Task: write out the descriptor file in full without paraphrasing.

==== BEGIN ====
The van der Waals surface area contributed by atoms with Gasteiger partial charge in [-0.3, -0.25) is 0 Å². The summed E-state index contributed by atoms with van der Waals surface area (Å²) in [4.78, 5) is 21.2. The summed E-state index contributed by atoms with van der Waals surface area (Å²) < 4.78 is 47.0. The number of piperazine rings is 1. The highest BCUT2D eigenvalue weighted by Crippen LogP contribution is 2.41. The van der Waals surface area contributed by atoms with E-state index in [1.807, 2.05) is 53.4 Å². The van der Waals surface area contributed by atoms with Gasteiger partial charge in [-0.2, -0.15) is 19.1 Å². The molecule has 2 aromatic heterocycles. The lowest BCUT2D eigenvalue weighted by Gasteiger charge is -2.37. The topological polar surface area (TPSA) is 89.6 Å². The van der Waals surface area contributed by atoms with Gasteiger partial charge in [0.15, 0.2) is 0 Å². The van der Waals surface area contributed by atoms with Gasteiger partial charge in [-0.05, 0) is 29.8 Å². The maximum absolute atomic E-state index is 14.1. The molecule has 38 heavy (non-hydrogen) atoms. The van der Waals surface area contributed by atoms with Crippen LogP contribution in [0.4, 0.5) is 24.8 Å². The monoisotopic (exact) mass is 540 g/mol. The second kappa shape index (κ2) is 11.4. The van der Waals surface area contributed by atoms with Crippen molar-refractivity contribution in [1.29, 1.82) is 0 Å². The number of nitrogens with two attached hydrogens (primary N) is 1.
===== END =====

The van der Waals surface area contributed by atoms with Gasteiger partial charge in [-0.3, -0.25) is 0 Å². The summed E-state index contributed by atoms with van der Waals surface area (Å²) in [4.78, 5) is 21.2. The summed E-state index contributed by atoms with van der Waals surface area (Å²) < 4.78 is 47.0. The number of piperazine rings is 1. The highest BCUT2D eigenvalue weighted by Crippen LogP contribution is 2.41. The van der Waals surface area contributed by atoms with E-state index in [1.807, 2.05) is 53.4 Å². The van der Waals surface area contributed by atoms with Gasteiger partial charge in [-0.2, -0.15) is 19.1 Å². The molecule has 2 aromatic heterocycles. The lowest BCUT2D eigenvalue weighted by Gasteiger charge is -2.37. The topological polar surface area (TPSA) is 89.6 Å². The van der Waals surface area contributed by atoms with Gasteiger partial charge in [0.15, 0.2) is 0 Å². The van der Waals surface area contributed by atoms with Gasteiger partial charge in [-0.05, 0) is 29.8 Å². The maximum absolute atomic E-state index is 14.1. The molecule has 38 heavy (non-hydrogen) atoms. The van der Waals surface area contributed by atoms with Crippen LogP contribution in [0.4, 0.5) is 24.8 Å². The monoisotopic (exact) mass is 540 g/mol. The second kappa shape index (κ2) is 11.4. The van der Waals surface area contributed by atoms with Crippen molar-refractivity contribution in [1.29, 1.82) is 0 Å². The number of nitrogens with two attached hydrogens (primary N) is 1.